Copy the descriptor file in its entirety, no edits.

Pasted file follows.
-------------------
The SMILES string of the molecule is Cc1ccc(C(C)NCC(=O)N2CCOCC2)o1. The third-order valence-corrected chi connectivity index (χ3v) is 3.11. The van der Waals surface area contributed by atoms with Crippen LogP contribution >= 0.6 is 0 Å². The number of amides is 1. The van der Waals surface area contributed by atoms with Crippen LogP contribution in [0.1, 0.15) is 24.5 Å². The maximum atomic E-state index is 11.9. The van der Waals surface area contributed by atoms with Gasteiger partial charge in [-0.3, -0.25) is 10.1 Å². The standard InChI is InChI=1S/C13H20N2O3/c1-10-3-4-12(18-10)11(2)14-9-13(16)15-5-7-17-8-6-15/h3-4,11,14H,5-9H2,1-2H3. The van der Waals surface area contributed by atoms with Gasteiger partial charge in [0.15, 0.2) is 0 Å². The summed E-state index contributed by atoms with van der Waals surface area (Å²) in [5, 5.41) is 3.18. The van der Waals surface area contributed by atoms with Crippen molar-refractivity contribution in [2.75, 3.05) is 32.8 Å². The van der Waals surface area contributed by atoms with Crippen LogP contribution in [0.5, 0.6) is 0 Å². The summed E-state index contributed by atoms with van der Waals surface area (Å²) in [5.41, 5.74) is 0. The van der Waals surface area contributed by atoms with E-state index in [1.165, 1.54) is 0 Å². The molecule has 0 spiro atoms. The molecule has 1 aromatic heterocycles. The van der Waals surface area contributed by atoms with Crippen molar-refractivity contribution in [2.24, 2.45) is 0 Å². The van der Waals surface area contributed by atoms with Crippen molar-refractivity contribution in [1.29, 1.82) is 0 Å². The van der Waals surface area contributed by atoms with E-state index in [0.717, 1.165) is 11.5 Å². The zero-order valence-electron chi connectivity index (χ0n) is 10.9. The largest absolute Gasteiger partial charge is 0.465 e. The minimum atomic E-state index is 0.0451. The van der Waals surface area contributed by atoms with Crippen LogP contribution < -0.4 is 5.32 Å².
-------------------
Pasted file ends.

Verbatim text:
The SMILES string of the molecule is Cc1ccc(C(C)NCC(=O)N2CCOCC2)o1. The third-order valence-corrected chi connectivity index (χ3v) is 3.11. The van der Waals surface area contributed by atoms with Crippen LogP contribution >= 0.6 is 0 Å². The number of amides is 1. The van der Waals surface area contributed by atoms with Crippen LogP contribution in [0.1, 0.15) is 24.5 Å². The maximum atomic E-state index is 11.9. The van der Waals surface area contributed by atoms with Gasteiger partial charge in [-0.3, -0.25) is 10.1 Å². The standard InChI is InChI=1S/C13H20N2O3/c1-10-3-4-12(18-10)11(2)14-9-13(16)15-5-7-17-8-6-15/h3-4,11,14H,5-9H2,1-2H3. The van der Waals surface area contributed by atoms with Gasteiger partial charge in [0.15, 0.2) is 0 Å². The summed E-state index contributed by atoms with van der Waals surface area (Å²) in [5, 5.41) is 3.18. The van der Waals surface area contributed by atoms with Crippen molar-refractivity contribution in [2.75, 3.05) is 32.8 Å². The van der Waals surface area contributed by atoms with Crippen LogP contribution in [0.5, 0.6) is 0 Å². The summed E-state index contributed by atoms with van der Waals surface area (Å²) in [5.41, 5.74) is 0. The van der Waals surface area contributed by atoms with E-state index in [1.165, 1.54) is 0 Å². The molecule has 0 spiro atoms. The molecule has 1 aromatic heterocycles. The van der Waals surface area contributed by atoms with Crippen molar-refractivity contribution in [2.24, 2.45) is 0 Å². The van der Waals surface area contributed by atoms with Crippen molar-refractivity contribution in [1.29, 1.82) is 0 Å². The van der Waals surface area contributed by atoms with E-state index in [0.717, 1.165) is 11.5 Å². The zero-order valence-electron chi connectivity index (χ0n) is 10.9. The largest absolute Gasteiger partial charge is 0.465 e. The minimum atomic E-state index is 0.0451. The van der Waals surface area contributed by atoms with Crippen LogP contribution < -0.4 is 5.32 Å².